More than 4 million people who have been impacted by devastating floods that have inundated vast swaths of farmland in East Africa are in dire need of humanitarian assistance, Oxfam, an international charity, warned.
Oxfam said the torrential rains, which began in October, have killed hundreds of people, washed away thousands of homes and destroyed thousands of hectares of farmer’s crops across Kenya, Ethiopia, and Somalia, right in the middle of the harvest season.
Oxfam in Africa Director Fati N’zi-Hassane said in a statement released Tuesday evening that the worsening climate crisis is a harsh reality for those already suffering hunger and destitution in East Africa.
“Today, millions of people are pummelled by consecutive weather extremes they are hardly responsible for, with absolutely nothing to shield them or help them rebuild their lives,” N’zi-Hassane said.
According to the charity, nearly 2 million people across the three countries have also been forced to flee their homes and farms as floods decimated almost the entire rainy season harvest, six months after a historic five-season drought.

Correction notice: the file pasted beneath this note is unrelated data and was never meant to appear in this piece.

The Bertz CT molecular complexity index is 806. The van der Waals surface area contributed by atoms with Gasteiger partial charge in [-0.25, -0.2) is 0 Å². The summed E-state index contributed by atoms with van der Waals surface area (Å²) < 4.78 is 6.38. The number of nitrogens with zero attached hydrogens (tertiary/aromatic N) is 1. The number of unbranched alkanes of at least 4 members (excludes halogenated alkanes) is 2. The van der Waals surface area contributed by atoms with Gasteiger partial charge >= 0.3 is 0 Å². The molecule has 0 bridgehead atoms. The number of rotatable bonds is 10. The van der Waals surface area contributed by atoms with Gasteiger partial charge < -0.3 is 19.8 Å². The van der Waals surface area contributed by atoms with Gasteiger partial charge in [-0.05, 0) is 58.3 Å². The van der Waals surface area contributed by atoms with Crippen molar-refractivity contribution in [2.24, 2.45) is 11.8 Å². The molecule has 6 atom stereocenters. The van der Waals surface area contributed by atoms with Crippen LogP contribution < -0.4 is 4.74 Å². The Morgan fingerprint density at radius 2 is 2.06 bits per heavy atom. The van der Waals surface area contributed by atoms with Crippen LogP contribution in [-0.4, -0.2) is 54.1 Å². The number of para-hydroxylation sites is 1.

The heavy Deyr (October-December) rains in Somalia have killed more than 118 people and devastated one-fifth of the harvest in south-central Somalia, Oxfam said.
It is expected that 1.5 million hectares of farmland in Somalia will be adversely affected by the floods, according to the United Nations.
“The scale and frequency of climate destruction in East Africa paints a stark picture of the abhorrent climate injustice against disadvantaged countries and communities facing climate extremes,” N’zi-Hassane said.
The unrelenting floods have displaced more than 500,000 people in Kenya, after washing away thousands of their homes, devastating 8,498 hectares of their farmland, and killing 13,500 of their livestock, the charity said.
It said hundreds of thousands of people have been displaced in Ethiopia’s Somali region where the destruction of several roads has hampered transportation and caused prices of food and basic commodities to soar.
Oxfam said even before this flooding, consecutive and prolonged droughts and ongoing conflict had already caused severe food shortages and massive loss of livestock, leaving 27.4 million people across the three countries in crisis or worse levels of hunger.